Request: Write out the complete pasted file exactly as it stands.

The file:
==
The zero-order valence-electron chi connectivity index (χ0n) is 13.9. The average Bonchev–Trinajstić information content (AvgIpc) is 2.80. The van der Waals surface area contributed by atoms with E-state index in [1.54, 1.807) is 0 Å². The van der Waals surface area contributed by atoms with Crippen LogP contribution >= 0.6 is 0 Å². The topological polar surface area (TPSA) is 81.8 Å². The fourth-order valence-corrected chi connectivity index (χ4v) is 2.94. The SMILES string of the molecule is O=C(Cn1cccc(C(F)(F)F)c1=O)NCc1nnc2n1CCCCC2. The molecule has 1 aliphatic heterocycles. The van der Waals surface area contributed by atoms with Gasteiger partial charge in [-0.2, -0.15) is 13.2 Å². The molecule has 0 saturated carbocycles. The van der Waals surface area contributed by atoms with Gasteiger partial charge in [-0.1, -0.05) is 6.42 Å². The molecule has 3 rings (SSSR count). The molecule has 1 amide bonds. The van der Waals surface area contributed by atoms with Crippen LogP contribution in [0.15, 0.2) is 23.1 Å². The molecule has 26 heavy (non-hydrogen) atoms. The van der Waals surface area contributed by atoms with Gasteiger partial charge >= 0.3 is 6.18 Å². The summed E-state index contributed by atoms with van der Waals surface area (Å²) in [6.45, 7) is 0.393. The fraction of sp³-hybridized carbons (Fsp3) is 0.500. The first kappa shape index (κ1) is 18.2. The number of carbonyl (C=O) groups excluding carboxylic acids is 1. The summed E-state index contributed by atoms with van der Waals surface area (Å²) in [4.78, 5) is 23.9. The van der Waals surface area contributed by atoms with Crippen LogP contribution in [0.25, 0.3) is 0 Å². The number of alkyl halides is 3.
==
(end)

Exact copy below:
The zero-order valence-electron chi connectivity index (χ0n) is 13.9. The average Bonchev–Trinajstić information content (AvgIpc) is 2.80. The van der Waals surface area contributed by atoms with E-state index in [1.54, 1.807) is 0 Å². The van der Waals surface area contributed by atoms with Crippen LogP contribution >= 0.6 is 0 Å². The topological polar surface area (TPSA) is 81.8 Å². The fourth-order valence-corrected chi connectivity index (χ4v) is 2.94. The SMILES string of the molecule is O=C(Cn1cccc(C(F)(F)F)c1=O)NCc1nnc2n1CCCCC2. The molecule has 1 aliphatic heterocycles. The van der Waals surface area contributed by atoms with Gasteiger partial charge in [-0.2, -0.15) is 13.2 Å². The molecule has 0 saturated carbocycles. The van der Waals surface area contributed by atoms with Gasteiger partial charge in [-0.1, -0.05) is 6.42 Å². The molecule has 3 rings (SSSR count). The molecule has 1 amide bonds. The van der Waals surface area contributed by atoms with Crippen LogP contribution in [0.15, 0.2) is 23.1 Å². The molecule has 26 heavy (non-hydrogen) atoms. The van der Waals surface area contributed by atoms with Gasteiger partial charge >= 0.3 is 6.18 Å². The summed E-state index contributed by atoms with van der Waals surface area (Å²) in [6.45, 7) is 0.393. The fraction of sp³-hybridized carbons (Fsp3) is 0.500. The first kappa shape index (κ1) is 18.2. The number of carbonyl (C=O) groups excluding carboxylic acids is 1. The summed E-state index contributed by atoms with van der Waals surface area (Å²) in [4.78, 5) is 23.9. The van der Waals surface area contributed by atoms with Crippen LogP contribution in [0.25, 0.3) is 0 Å². The number of alkyl halides is 3.